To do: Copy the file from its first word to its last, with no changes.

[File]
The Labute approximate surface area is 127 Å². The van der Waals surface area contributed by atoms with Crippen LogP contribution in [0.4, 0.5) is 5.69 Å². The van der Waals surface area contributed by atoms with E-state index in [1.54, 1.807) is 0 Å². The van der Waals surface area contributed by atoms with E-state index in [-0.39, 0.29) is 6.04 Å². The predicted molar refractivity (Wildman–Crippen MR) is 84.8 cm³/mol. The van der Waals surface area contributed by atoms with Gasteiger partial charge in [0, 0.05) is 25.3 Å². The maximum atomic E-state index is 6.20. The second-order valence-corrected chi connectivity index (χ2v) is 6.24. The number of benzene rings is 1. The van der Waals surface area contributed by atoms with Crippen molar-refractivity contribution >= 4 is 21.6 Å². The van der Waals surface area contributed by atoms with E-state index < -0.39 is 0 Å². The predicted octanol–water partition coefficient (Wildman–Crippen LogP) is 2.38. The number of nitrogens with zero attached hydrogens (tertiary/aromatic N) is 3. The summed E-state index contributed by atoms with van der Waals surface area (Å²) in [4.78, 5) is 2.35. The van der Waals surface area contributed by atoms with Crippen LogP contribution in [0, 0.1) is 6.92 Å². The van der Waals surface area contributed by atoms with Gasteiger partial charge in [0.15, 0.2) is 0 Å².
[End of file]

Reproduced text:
The Labute approximate surface area is 127 Å². The van der Waals surface area contributed by atoms with Crippen LogP contribution in [0.4, 0.5) is 5.69 Å². The van der Waals surface area contributed by atoms with E-state index in [1.54, 1.807) is 0 Å². The van der Waals surface area contributed by atoms with E-state index in [-0.39, 0.29) is 6.04 Å². The predicted molar refractivity (Wildman–Crippen MR) is 84.8 cm³/mol. The van der Waals surface area contributed by atoms with Gasteiger partial charge in [0, 0.05) is 25.3 Å². The maximum atomic E-state index is 6.20. The second-order valence-corrected chi connectivity index (χ2v) is 6.24. The number of benzene rings is 1. The van der Waals surface area contributed by atoms with Crippen molar-refractivity contribution >= 4 is 21.6 Å². The van der Waals surface area contributed by atoms with E-state index < -0.39 is 0 Å². The predicted octanol–water partition coefficient (Wildman–Crippen LogP) is 2.38. The number of nitrogens with zero attached hydrogens (tertiary/aromatic N) is 3. The summed E-state index contributed by atoms with van der Waals surface area (Å²) in [4.78, 5) is 2.35. The van der Waals surface area contributed by atoms with Crippen LogP contribution in [0, 0.1) is 6.92 Å². The van der Waals surface area contributed by atoms with Gasteiger partial charge in [0.15, 0.2) is 0 Å².